Review: An ASO in mourning excels with Mozart, Prokofiev
By Jon Ross - For the AJC
Tributes to Jane Little, the record-breaking bassist who died onstage Sunday, began Thursday night at Symphony Hall even before the first note. From the stage, ASO Executive Director Jennifer Barlament talked of being overwhelmed at the worldwide response to Little’s death and told the audience that “as a family, we’re mourning her loss.”
The ASO will name a chaired bass position after Little, who spent 71 years in the orchestra, and will hold a memorial service for the bassist in the hall at 6:30 p.m. Sunday. Four times since the fall of 2013, the Atlanta Symphony Orchestra has begun concerts with requiems for colleagues. For this evening, as with the first group of concerts after bassist Doug Sommer died of cancer in February 2014, the ensemble performed “Nimrod” from Edward Elgar’s “Enigma Variations.” The piece, drenched in mourning but with a celebratory undercurrent, is a heart-wrenchingly emotional and weighty composition.
The first selection on the night’s program, Haydn’s Symphony No. 46, suffered by comparison. Thursday marked the maiden subscription performance of the Haydn symphony, and the first appearance of Haydn on any ASO program for the past two years. Under the direction of ASO Assistant Conductor Joseph Young, the Baroque symphony sounded perfectly prim and proper, light and airy but with a courtly refinement. Young brought out a suitably loud wall of sound from the small ensemble, but the piece, filled with pastel colors, seemed like a warmup — or a few quick breaths after the heaviness of the Elgar.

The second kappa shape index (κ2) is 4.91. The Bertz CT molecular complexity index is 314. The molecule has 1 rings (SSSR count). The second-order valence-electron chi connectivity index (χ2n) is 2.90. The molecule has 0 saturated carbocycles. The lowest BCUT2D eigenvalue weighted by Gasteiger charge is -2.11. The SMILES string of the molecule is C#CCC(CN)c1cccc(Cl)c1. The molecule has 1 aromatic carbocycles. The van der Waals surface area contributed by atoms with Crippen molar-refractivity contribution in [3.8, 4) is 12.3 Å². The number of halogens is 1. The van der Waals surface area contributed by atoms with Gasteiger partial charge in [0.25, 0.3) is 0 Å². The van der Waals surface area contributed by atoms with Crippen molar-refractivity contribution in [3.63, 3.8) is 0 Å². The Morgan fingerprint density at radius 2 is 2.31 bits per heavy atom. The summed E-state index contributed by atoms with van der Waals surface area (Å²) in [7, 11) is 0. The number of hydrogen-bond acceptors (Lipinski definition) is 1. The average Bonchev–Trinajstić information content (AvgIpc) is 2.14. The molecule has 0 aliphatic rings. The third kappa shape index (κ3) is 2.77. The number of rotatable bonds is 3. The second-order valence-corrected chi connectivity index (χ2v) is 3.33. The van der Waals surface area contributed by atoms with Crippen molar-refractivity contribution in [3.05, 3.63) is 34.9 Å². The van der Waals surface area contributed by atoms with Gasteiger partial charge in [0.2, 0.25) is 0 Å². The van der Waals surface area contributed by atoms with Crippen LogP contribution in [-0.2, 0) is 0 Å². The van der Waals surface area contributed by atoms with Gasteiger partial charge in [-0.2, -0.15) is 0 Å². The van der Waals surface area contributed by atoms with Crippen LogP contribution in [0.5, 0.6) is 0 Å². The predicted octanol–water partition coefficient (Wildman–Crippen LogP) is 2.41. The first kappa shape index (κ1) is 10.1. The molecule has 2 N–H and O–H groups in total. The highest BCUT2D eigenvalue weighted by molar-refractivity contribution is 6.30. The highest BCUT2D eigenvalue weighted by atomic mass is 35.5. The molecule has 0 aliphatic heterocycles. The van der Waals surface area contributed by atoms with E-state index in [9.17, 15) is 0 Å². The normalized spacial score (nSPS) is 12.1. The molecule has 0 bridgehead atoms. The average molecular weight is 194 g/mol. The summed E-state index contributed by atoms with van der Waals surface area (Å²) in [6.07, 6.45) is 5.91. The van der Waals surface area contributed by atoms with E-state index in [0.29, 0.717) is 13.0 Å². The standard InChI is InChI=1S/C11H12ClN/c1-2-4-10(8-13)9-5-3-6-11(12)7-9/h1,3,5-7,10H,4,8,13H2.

The rest of the evening made the Haydn even more out of place. Pianists Christina and Michelle Naughton, twin sisters who began their careers as solo artists but now have a following as the Naughton Duo, played with inspiring fire on Mozart’s Concerto No. 10 for Two Pianos and Orchestra. Reflective imagery is trite when describing twins, but the women really do mirror each other in performance mannerisms; their technique and voice on the piano feel effortlessly the same. During bubbly passages that flowed from one piano to the other, the sisters sounded like one pianist with four hands. When playing in harmony — or solo, for that matter — it’s impossible to tell one sound from the other.
Young shined as a conductor during a sampling of excerpts from Prokofiev’s “Romeo and Juliet” orchestral suites. These are romantic, programmatic works teeming with an overwhelming sense of doom and despair. Young wrung passion from the enlarged orchestra; under his direction, the musicians reached for brilliantly loud fortes, aided by a barrage of percussion, which made sweet piano passages seem even quieter. Among a battery of woodwinds, saxophonist Jan Berry Baker gave a welcome, woody thickness to the section. Baker mirrored the cellos in parts, adding depth to melodies before emerging from the orchestra with a round, bright sound during occasional short solos.
The second buzz-worthy piece of the evening also didn’t appear in the program. After curtain call upon curtain call following their Mozart performance, the Naughton Duo settled side by side at the same piano, launching into the madcap mania of Paul Schoenfield’s “Boogie.” The tune is bombastic, jazzy, dissonant, loud and forceful — wonderfully fit for an encore.
From that brief performance, the sound of rapid-fire hammering on one note and the percussive shockwave from chords that required the players to almost leap up from the piano bench before attacking the keyboard echoed throughout the rest of the evening. The most lasting reverberation, though, was the audience’s enthusiastic applause.